That same evening, Bolsonaro went on national television, standing in front a bewildered-looking line-up of cabinet members – including economy minister Paulo Guedes, the only one wearing a mask, and apparently shoeless – to rebut Moro’s accusations and complain that his ex-minister’s loyalty lay “with his ego, and not with Brazil”.

The loss of his star minister in such a fashion has many wondering whether Bolsonaro’s luck has finally run out. All eyes are now on Paulo Guedes, the second of Bolsonaro’s two “super-ministers”. Guedes was originally brought on to cut Brazil’s public spending and spearhead privatisations of state-owned firms, and his addition to Bolsonaro’s campaign helped rally international investors and some establishment forces in Brazil. But as countries around the world adopt stimulus measures to combat the economic effects of the virus, Guedes’ brand of fiscal discipline would seem to ill fit the demands of the moment.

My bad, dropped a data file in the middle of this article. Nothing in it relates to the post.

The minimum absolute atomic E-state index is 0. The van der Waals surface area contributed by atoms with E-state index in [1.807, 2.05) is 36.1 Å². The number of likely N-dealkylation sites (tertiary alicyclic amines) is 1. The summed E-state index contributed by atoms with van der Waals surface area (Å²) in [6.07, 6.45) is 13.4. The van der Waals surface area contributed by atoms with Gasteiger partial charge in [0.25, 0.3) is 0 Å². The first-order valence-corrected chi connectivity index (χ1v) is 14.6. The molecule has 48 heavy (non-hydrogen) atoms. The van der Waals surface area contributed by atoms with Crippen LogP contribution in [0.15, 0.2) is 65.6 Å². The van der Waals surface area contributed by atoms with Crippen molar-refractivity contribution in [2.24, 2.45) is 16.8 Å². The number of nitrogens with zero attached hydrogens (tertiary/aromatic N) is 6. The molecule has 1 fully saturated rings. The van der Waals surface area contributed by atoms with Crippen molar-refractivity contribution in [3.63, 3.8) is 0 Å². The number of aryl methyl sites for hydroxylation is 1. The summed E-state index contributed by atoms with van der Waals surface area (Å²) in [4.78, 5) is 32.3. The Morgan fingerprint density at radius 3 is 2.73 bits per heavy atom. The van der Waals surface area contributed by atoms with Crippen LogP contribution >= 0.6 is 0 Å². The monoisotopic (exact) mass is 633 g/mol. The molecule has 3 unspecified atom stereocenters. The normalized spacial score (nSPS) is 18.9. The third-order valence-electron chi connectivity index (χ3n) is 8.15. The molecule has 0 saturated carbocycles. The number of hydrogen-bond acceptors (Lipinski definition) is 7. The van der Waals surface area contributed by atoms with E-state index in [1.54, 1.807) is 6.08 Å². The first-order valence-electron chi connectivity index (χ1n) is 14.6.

The generals who form the most influential faction within Bolsonaro’s cabinet never liked Guedes’ privatisation plans. Brazil’s armed forces have long been suspected by international investors of having statist predilections, and it is little wonder why – they have ties to many of the state enterprises Guedes wants to sell off.

Guedes had supported, apparently against the inclinations of the generals, a deal for Boeing to buy a portion of Embraer, a Brazilian plane maker part-owned by the government. The deal was recently cancelled in light of the grim prospects for the aviation industry caused by the virus, dashing the economy minister’s hopes.